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      Weak functional connectivity in the human fetal brain prior to preterm birth

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          Abstract

          It has been suggested that neurological problems more frequent in those born preterm are expressed prior to birth, but owing to technical limitations, this has been difficult to test in humans. We applied novel fetal resting-state functional MRI to measure brain function in 32 human fetuses in utero and found that systems-level neural functional connectivity was diminished in fetuses that would subsequently be born preterm. Neural connectivity was reduced in a left-hemisphere pre-language region, and the degree to which connectivity of this left language region extended to right-hemisphere homologs was positively associated with the time elapsed between fMRI assessment and delivery. These results provide the first evidence that altered functional connectivity in the preterm brain is identifiable before birth. They suggest that neurodevelopmental disorders associated with preterm birth may result from neurological insults that begin in utero.

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          Most cited references 93

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          A whole brain fMRI atlas generated via spatially constrained spectral clustering.

          Connectivity analyses and computational modeling of human brain function from fMRI data frequently require the specification of regions of interests (ROIs). Several analyses have relied on atlases derived from anatomical or cyto-architectonic boundaries to specify these ROIs, yet the suitability of atlases for resting state functional connectivity (FC) studies has yet to be established. This article introduces a data-driven method for generating an ROI atlas by parcellating whole brain resting-state fMRI data into spatially coherent regions of homogeneous FC. Several clustering statistics are used to compare methodological trade-offs as well as determine an adequate number of clusters. Additionally, we evaluate the suitability of the parcellation atlas against four ROI atlases (Talairach and Tournoux, Harvard-Oxford, Eickoff-Zilles, and Automatic Anatomical Labeling) and a random parcellation approach. The evaluated anatomical atlases exhibit poor ROI homogeneity and do not accurately reproduce FC patterns present at the voxel scale. In general, the proposed functional and random parcellations perform equivalently for most of the metrics evaluated. ROI size and hence the number of ROIs in a parcellation had the greatest impact on their suitability for FC analysis. With 200 or fewer ROIs, the resulting parcellations consist of ROIs with anatomic homology, and thus offer increased interpretability. Parcellation results containing higher numbers of ROIs (600 or 1,000) most accurately represent FC patterns present at the voxel scale and are preferable when interpretability can be sacrificed for accuracy. The resulting atlases and clustering software have been made publicly available at: http://www.nitrc.org/projects/cluster_roi/. Copyright © 2011 Wiley Periodicals, Inc.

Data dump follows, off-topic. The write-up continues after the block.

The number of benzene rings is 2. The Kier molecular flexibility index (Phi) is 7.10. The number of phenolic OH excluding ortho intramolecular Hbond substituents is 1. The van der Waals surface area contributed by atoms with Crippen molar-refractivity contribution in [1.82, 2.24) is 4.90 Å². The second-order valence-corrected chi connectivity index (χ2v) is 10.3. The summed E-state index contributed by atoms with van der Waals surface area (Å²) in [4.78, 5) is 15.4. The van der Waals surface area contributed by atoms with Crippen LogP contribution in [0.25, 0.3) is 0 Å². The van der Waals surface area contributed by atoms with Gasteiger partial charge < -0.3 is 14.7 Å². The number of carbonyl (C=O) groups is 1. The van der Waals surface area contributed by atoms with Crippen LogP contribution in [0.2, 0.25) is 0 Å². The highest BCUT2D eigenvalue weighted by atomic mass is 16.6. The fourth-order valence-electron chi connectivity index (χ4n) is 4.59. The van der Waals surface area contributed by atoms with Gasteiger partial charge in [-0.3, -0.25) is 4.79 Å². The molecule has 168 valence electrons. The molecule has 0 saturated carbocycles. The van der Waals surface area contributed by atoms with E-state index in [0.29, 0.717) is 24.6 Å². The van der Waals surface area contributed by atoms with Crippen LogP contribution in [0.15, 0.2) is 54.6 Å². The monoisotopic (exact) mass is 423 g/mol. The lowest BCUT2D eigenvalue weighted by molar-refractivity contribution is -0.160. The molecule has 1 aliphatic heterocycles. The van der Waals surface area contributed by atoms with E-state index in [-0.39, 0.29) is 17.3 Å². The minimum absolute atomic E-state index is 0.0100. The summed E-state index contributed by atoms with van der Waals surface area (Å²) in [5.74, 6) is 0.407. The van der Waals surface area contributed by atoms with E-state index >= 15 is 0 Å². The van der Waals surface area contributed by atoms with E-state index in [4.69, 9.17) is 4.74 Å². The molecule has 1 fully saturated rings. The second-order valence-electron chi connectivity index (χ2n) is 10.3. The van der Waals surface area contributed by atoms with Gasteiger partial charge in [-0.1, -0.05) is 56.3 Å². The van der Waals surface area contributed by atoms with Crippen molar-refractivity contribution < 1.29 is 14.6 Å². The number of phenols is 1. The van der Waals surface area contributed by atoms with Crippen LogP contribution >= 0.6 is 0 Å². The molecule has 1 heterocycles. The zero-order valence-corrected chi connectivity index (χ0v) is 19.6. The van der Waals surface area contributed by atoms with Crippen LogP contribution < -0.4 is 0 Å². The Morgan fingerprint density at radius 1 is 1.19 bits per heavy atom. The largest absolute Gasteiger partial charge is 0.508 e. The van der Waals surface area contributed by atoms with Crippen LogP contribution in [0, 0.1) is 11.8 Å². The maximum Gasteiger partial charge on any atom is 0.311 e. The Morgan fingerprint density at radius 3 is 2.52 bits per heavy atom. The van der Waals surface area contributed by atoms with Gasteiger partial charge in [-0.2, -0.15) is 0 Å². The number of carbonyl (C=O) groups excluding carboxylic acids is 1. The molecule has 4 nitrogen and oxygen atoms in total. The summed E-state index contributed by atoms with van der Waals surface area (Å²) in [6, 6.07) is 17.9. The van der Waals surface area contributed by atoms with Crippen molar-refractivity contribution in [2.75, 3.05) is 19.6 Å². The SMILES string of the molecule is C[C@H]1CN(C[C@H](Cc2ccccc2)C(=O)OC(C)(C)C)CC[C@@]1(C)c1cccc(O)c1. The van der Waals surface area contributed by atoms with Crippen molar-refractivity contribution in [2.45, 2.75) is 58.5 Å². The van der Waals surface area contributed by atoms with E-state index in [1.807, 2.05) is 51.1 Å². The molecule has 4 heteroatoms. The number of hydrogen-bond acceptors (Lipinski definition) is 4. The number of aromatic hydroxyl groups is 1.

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            Socioeconomic status and the developing brain.

            Childhood socioeconomic status (SES) is associated with cognitive achievement throughout life. How does SES relate to brain development, and what are the mechanisms by which SES might exert its influence? We review studies in which behavioral, electrophysiological and neuroimaging methods have been used to characterize SES disparities in neurocognitive function. These studies indicate that SES is an important predictor of neurocognitive performance, particularly of language and executive function, and that SES differences are found in neural processing even when performance levels are equal. Implications for basic cognitive neuroscience and for understanding and ameliorating the problems related to childhood poverty are discussed.
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              Cognitive and behavioral outcomes of school-aged children who were born preterm: a meta-analysis.